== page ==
The face of modern social problems has changed, and old stereotypes aren’t holding up. Homelessness, for example, no longer looks like it did a decade or two ago. Service providers at Miracle Hill, a leading agency offering help to homeless people in South Carolina, reported their homeless population has grown well beyond the traditional image of the middle-aged male. Today’s homeless people include more families, women, children, senior adults, and people with mental illnesses. Social workers who treat their clients based on generalizations will find their work stymied.
In the face of changing social, economic, and demographic landscapes, how will the field of social work evolve to meet these new needs, and how will it maximize creative opportunities? Many leaders in the field believe the answers to those questions lie in a person-centered approach in social work.
What Is A Person-Centered Approach in Social Work?
Person-centered care is not unique to social work; several occupations benefit from this practice, including nurses, physical therapists, and speech and language pathologists, among many others. Like those professions, social workers can reframe their occupation in person-centered terms to meet the unique needs of their individual clients.
An article published in the Journal of Gerontological Social Work called person-centered care the “benchmark” for quality care, particularly in marginalized populations such as older adults. It merges traditional social work practices with a renewed focus on personhood, using the relationship between the care provider and the recipient as the determining factor in making recommendations for aid. Taking a person-centered planning approach literally might mean asking, “If I were the patient, what would I want my care, planning, or environment to be?” and then developing a care plan from that orientation. This approach differs from the longstanding idea in social work that what works for one person in a typical situation could be standardized as an approach for all people facing similar situations.
Many of the ideas within person-centered social work emerged from Carl Rogers, a psychotherapist who authored the book “Becoming a Person.” Rogers’ research and its applications focused on helping his patients become their authentic selves rather than a reflection of their society. Social workers applied Rogers’ theories and insights to their work and began to emphasize helping clients develop as individuals rather than as reflections of their social subset. This new approach relies on a social worker’s highly developed sense of empathy since person-centered care emerges from the worker’s ability to put themselves in the other’s place.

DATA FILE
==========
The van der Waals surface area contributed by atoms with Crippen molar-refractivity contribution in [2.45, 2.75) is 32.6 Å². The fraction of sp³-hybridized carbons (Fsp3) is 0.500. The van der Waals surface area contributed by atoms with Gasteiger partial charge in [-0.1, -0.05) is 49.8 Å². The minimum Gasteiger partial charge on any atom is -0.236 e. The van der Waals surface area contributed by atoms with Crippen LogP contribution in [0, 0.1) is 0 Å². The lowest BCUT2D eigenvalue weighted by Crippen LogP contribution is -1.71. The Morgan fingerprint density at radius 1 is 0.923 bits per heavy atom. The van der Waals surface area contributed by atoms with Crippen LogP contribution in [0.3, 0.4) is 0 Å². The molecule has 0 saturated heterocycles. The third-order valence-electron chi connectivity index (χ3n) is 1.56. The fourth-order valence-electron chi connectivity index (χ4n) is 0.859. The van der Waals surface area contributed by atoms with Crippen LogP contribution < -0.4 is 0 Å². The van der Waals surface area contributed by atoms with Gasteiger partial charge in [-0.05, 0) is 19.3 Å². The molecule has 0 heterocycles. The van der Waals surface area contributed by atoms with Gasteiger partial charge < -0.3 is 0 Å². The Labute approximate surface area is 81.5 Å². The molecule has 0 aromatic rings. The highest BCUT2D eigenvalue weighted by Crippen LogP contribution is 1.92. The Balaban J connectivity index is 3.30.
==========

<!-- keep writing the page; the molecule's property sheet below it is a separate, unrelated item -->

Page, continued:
Examples of Person-Centered Care
Examples of a person-centered approach to social work vary depending upon the type of client served.
- Mrs. Webb is a 74-year-old with mild dementia who lives with her son and maintains her own room and bathroom. She is still able to perform many tasks with minor assistance, such as cooking and personal care. Taking a person-centered approach, a social worker would likely recommend home healthcare for Mrs. Webb and plan to reassess her program and assistance needs as the disease progresses.
- Mr. Watson is a 69-year-old man who suffered a massive stroke two years ago and lives in a personal care facility. He is a religious man, so a social worker would take a person-centered approach by respecting his right to spiritual development, including participation in worship services.
- Mr. Shoemaker is a 52-year-old man who lives with his dog in a car. He recently accepted a job as a dishwasher but cannot save enough money to make first and last month’s payments to a landlord. A person-centered social worker may help him connect with a housing-first provider to move him from his car into an appropriate housing situation that would accept his dog, too.
BENEFITS FOR THE PROVIDER
- Improves clinical outcomes. According to a study published in the Chinese Journal of Nursing, a person-centered approach improves clinical outcomes for a variety of illnesses, probably due to the clients being more involved in their medical treatment.
- Increases staff morale. Social workers tend to feel less exhausted and more accomplished when they perceive themselves as helping a client achieve a personal goal.
- Creates a partnership between worker and client. By focusing on the person, this approach makes clients and social workers partners in improving the client’s situation rather than establishing the power dynamic of a traditional relationship.
BENEFITS FOR THE CLIENT
- Focus on unique interests and preferences. Clients will nearly always appreciate a plan that includes their interests in art, gardening, cooking, spirituality, reading, or another hobby.
- Improved treatment or life care plan. By involving the client, the worker can identify the treatments or life care approaches that would work best for the individual.
As noted in The Benefits and Barriers to Person-Centered Planning for Adults with Developmental Disabilities, “The concept of Person-Centered Planning (PCP) values autonomy, respect, relationships, inclusion, quality of life, and self-determination for people.” Based on these values, a person-centered approach to social work benefits both the worker and the client.